Consumer rights advocates are demanding Air Canada provide compensation to many of the hundreds of thousands of passengers whose summer flights it cancelled.
Organizers of a Montreal Caribbean festival are looking for clarity from police as to why a large group of officers interrupted their pre-festival barbecue on Saint-Jean Baptiste Day.
The Louis-Hippolyte Lafontaine Tunnel is closed heading towards the South Shore from Montreal due to a vehicle on fire.
If you were one of the thousands of Londoners who bought gas on Thursday— you overpaid.
On any given day it’s not hard to find out what’s happening in the major, mainstream sports. But what about those sports that don’t have the same high profile, star players, or commercial sponsors as the likes of hockey, baseball, or golf?
Police continue to investigate after a fatal collision involving a cyclist claimed the life of a 17-year-old from Crediton.
The eviction deadline for people living at an encampment at Victoria and Weber Streets in Kitchener has come and gone, but residents of the property say they’re not moving.
A miscommunication involving a COVID-19 booster shot has left a Kitchener woman concerned for her 86-year-old mother.
The news comes just two days after the City launched a naming contest for the young bird, which it said was the first offspring of Victoria Park swans, Otis and Ophelia.
The second annual Mooz Akinonmaaget Maa Aki Moose Hunt initiative was launched Thursday in Sudbury.
With Health Canada's permission, street drugs can now be consumed inside Safe Health Site Timmins.
Sault Ste. Marie Fire Services is helping seniors protect themselves against fire. The Assisting Seniors Awareness Program or Project ASAP is focussed on those 65 or older, and still living independently.
NEW THIS MORNING
NEW THIS MORNING | What you need to know about Canada Day celebrations in Ottawa
A sea of red and white is expected to converge on downtown Ottawa and LeBreton Flats today to celebrate Canada's 155th birthday.
CTVNewsOttawa.ca looks at the Canada Day activities across the city of Ottawa, including at the new location at LeBreton Flats.
CTVNewsOttawa.ca looks at the closures and schedule changes in Ottawa on Canada Day.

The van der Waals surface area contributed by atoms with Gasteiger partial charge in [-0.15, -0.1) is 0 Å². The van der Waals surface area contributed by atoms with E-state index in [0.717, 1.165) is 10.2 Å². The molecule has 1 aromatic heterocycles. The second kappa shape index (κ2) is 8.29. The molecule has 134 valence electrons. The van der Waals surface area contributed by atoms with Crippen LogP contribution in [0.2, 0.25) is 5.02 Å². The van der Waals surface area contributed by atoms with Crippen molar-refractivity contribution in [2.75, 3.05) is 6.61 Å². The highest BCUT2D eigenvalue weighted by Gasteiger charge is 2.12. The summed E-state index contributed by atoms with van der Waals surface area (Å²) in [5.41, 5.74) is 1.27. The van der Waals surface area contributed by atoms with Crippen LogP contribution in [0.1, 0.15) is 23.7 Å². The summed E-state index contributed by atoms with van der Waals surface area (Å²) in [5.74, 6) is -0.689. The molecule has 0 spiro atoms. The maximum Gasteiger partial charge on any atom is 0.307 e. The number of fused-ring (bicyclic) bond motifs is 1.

Vaccine Mandates are slowly being phased out of many large workplaces. Some never had them, but others, including the City of Windsor, are sticking with them.
Despite the City of Windsor prohibiting the use of fireworks on most days of the year, Walkerville resident Jordan Whelan says his family has been disturbed by the sounds of loud pops multiple times a day for the past six months.
Dozens of people gathered in downtown Barrie on Thursday evening to denounce the United States Supreme court's decision to overturn the country's constitutional protection for abortion rights.
A Barrie woman who encountered a man posing as a cop at an accident scene is grateful she followed her instincts and refused to get into his car when he offered.
Friday marks the return of restriction-free Canada Day festivities across the region, with a series of closures to celebrate the nation's birthday.
The spouse of the gunman in the Nova Scotia mass shooting will testify mid-July before a public inquiry, but she won't face direct questions from lawyers representing victims' families.
As Claire Mahaney-Lion dropped her son off at school this morning, she questioned the reasons behind scheduling a school day that would last fewer than two hours.
Saint John is having its dog day. The host city of the 2022 Memorial Cup is celebrating after the Saint John Sea Dogs bested the Hamilton Bulldogs 6-3 in front of a capacity crowd during Wednesday's championship game at TD Station.
Thousands of Calgarians are ready to ring in Canada’s 155th birthday as festivities are set to be held across the city, but not everyone is calling this a ‘celebration.’
A southeast Calgary bank was evacuated Thursday afternoon, to allow hazardous materials crews to investigate a strange incident.
The daughter of a Calgary man shot and killed by police earlier this year is calling for details regarding data the service is collecting about interactions between police and people of colour.
A crash involving a Transit bus that appears to have smashed into a home has shut down a road near Osborne Village.
Security measures are expected to be beefed up at two Winnipeg locations Friday when Canada Day events get underway.
AMC working to remove Arlen Dumas after probe found his conduct amounted to 'workplace sexual harassment'
The Assembly of Manitoba Chiefs is working to remove Arlen Dumas as Grand Chief of the organization.
After dog died on B.C.-bound flight, owner says airline offered compensation based on 'cargo weight'
Nearly two years after her beloved dog died on a flight to B.C., a Metro Vancouver woman says she’s still waiting for justice for her pet.
'We have that resilience and we are strong': Special ceremony marks 1 year since devastating Lytton fire
It’s been exactly one year since fire ravaged the small B.C. community of Lytton, but the source of that massive blaze remains unknown.
A B.C. father who printed off a blog post and submitted it to court in a bid to prevent his children's mother from vaccinating them against COVID-19 has lost the dispute, in part because the judge found his evidence inadmissible.
An often-vandalized memorial featuring the face of former MP Frank Oliver will no longer be displayed in front of Edmonton's Fairmont Hotel Macdonald.
A damning new report from Alberta's auditor general finds government ministries failed to include understandable, relevant and comparable data on COVID-19 in year-end reporting.
A man is facing multiple charges in connection with a rash of arsons in the Alberta Avenue area, and police are calling him a key suspect in a complex investigation.